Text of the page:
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The Internal Power Training Blog

Check out the latest info and research from Coach Chris' explorations in the Subject of Internal Power.

The anatomy of Connection Bookmark

One of the initial focuses of Internal Arts training is to create a body that is connected and structured with healthy tissue. If you look at virtually any physical training methodology you will see the initial sections of their training devoted to alignment, strength, endurance and connection.  Internal Power Training is no different, but the strength and endurance we are looking to build has a alternative quality.


As we have discussed in previous posts, the development of the tissues is required to create the unified body, but this can now be broken down a little further into major directions of expression and the related tissue development that is required to achieve action along them. In this post we will look at how muscle chains linked via fascia form ‘lines’ in the body that are responsible for the major motions our body can create. The body lines are the major chains of tissue that we use as humans, often without realizing.

Academy Update Bookmark

I have just updated the Academy with new videos on the following subjects :

 

- Vertical Dan Tien Rotation

- Crotch Arch Training

- Pulling Step Training

- Hand And Wrist connection

- Dragon Body

- An overview of Pulling Silk.

 

Join today to view these updates. Many more to be added in the coming weeks.

 

Happy training all.

Of extension and Contraction Bookmark

Methods which utilize extension permeate the internal arts. The idea of extension is different to idea of ‘stretching’ however the two are often confused. When extension is used we actually lead entire chains of tissue out from the body in order to create an elastic like tautness, in stretching we are more focused on elongating a specific muscle or limited muscle group.

Extension plays several roles in internal work. Firstly it is a great way to identify what are often called, blockages or bindings in the body. We may extend our arms out to the side and notice an ache in the elbow or the upper back and this is indicative of the tissue in these areas 'resisting' the extension.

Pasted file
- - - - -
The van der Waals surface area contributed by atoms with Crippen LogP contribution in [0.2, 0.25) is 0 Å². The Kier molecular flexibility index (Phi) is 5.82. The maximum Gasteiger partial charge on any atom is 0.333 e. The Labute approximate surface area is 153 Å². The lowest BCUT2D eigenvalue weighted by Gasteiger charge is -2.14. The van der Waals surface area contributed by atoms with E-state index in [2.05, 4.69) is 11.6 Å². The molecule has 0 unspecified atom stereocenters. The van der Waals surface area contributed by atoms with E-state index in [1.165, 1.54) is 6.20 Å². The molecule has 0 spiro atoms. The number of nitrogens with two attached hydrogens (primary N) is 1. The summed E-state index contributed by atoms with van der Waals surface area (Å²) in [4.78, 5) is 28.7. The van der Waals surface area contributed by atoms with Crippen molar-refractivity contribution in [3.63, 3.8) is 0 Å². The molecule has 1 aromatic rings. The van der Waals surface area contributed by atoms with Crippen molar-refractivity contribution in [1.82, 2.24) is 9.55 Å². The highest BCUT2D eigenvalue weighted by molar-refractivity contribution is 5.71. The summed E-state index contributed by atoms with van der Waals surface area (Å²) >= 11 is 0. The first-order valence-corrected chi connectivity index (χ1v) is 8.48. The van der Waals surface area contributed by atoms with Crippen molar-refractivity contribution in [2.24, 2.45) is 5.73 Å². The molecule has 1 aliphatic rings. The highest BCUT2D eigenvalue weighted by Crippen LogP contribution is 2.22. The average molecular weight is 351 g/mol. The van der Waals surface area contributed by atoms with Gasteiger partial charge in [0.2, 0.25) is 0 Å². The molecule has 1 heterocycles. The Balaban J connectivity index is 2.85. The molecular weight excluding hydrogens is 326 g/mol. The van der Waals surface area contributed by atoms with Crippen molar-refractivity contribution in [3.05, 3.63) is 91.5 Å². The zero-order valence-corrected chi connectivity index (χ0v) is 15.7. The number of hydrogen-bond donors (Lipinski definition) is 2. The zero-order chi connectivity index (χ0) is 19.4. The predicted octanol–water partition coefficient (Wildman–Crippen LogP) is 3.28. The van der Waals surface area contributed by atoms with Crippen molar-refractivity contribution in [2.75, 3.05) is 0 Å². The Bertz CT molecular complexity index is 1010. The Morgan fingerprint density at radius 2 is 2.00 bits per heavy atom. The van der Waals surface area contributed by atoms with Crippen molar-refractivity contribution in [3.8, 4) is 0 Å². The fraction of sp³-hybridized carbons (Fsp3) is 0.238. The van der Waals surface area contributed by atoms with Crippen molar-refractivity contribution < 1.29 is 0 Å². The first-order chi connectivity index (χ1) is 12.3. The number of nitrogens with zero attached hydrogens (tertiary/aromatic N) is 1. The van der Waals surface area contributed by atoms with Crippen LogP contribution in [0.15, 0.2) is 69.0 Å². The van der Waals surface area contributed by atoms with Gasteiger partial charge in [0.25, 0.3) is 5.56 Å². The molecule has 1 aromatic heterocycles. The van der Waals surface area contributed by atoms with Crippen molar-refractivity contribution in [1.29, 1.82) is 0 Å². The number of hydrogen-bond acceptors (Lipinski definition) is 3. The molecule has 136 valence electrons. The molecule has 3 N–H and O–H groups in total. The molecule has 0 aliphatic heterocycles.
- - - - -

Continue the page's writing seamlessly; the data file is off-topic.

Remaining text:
Addressing lower crossed Syndrome Bookmark

An initial point of research for the Internal Arts coach is the relationship between the various muscles of the center and how they relate and influence structural alignment. 

Before any of the strength development can occur (pulling silk - winding etc), we need to address these imbalances or misalignment. If they are are not addressed early then the body will build strength over misalignment and compound any per-existing issues. 

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  • Something exciting is Launching today in the IPT Academy!  Articled 11 months ago
     
  • Addressing lower crossed Syndrome Articled last year
    The lower crossed syndrome is something that we see to a lesser or greater degree in new students. The lower cross is a term used to describe a specific pattern of muscular imbalance in the lower body which results in pelvic tilting and curvature of the lower back. If left unchecked, internal strength training where we are specifically working on the connective tissues and muscles in this area can actually compound postural problems, as well as increase the likelihood of injury under load. The lower Cross is characterized by a combination of both weakness and tightness in the lower torso. Specifically, tightness in the Thoraco lumbar extensors which is reflected in the hip flexors and weakness in the abdominals reflected in the Gluteals. This specific pattern of imbalance creates joint dysfunction at specific points along the lower spine and will cause the pelvis to tilt forward. Internal arts have specific training methodologies to address this issue. The corrections are achieved through 'releasing' the tightness in the thoracolumbar and hip flexors. We are aiming to bring the lower cross into a relaxed ...